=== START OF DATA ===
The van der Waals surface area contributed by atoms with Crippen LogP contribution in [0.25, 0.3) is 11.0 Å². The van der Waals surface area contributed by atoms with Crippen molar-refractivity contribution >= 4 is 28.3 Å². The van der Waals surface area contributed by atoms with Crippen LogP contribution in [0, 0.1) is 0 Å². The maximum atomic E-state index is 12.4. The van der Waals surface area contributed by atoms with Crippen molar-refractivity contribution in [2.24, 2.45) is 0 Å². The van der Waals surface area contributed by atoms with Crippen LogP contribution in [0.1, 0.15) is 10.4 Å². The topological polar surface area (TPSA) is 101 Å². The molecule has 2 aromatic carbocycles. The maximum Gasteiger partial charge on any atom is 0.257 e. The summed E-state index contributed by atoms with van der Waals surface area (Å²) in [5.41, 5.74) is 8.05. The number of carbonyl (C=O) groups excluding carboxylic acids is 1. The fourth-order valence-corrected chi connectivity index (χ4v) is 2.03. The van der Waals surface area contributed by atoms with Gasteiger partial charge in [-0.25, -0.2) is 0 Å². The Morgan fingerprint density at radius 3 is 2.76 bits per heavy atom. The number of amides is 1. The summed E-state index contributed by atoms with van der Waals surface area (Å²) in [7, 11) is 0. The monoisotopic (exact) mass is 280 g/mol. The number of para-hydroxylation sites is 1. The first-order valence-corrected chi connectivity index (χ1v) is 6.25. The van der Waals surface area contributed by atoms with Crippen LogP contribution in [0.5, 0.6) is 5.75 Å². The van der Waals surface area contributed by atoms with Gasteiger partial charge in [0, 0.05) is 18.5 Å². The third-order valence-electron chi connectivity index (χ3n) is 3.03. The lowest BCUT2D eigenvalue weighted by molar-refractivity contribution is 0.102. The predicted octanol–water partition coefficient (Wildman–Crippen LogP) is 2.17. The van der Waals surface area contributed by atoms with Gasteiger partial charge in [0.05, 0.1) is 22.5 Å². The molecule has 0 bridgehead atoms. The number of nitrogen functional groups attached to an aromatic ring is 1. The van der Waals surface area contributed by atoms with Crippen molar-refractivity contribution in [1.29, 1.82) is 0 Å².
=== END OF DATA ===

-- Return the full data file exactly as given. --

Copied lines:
The van der Waals surface area contributed by atoms with Crippen LogP contribution in [0.25, 0.3) is 11.0 Å². The van der Waals surface area contributed by atoms with Crippen molar-refractivity contribution >= 4 is 28.3 Å². The van der Waals surface area contributed by atoms with Crippen LogP contribution in [0, 0.1) is 0 Å². The maximum atomic E-state index is 12.4. The van der Waals surface area contributed by atoms with Crippen molar-refractivity contribution in [2.24, 2.45) is 0 Å². The van der Waals surface area contributed by atoms with Crippen LogP contribution in [0.1, 0.15) is 10.4 Å². The topological polar surface area (TPSA) is 101 Å². The molecule has 2 aromatic carbocycles. The maximum Gasteiger partial charge on any atom is 0.257 e. The summed E-state index contributed by atoms with van der Waals surface area (Å²) in [5.41, 5.74) is 8.05. The number of carbonyl (C=O) groups excluding carboxylic acids is 1. The fourth-order valence-corrected chi connectivity index (χ4v) is 2.03. The van der Waals surface area contributed by atoms with Gasteiger partial charge in [-0.25, -0.2) is 0 Å². The Morgan fingerprint density at radius 3 is 2.76 bits per heavy atom. The number of amides is 1. The summed E-state index contributed by atoms with van der Waals surface area (Å²) in [7, 11) is 0. The monoisotopic (exact) mass is 280 g/mol. The number of para-hydroxylation sites is 1. The first-order valence-corrected chi connectivity index (χ1v) is 6.25. The van der Waals surface area contributed by atoms with Crippen LogP contribution in [0.5, 0.6) is 5.75 Å². The van der Waals surface area contributed by atoms with Gasteiger partial charge in [0, 0.05) is 18.5 Å². The third-order valence-electron chi connectivity index (χ3n) is 3.03. The lowest BCUT2D eigenvalue weighted by molar-refractivity contribution is 0.102. The predicted octanol–water partition coefficient (Wildman–Crippen LogP) is 2.17. The van der Waals surface area contributed by atoms with Gasteiger partial charge in [0.05, 0.1) is 22.5 Å². The molecule has 0 bridgehead atoms. The number of nitrogen functional groups attached to an aromatic ring is 1. The van der Waals surface area contributed by atoms with Crippen molar-refractivity contribution in [1.29, 1.82) is 0 Å².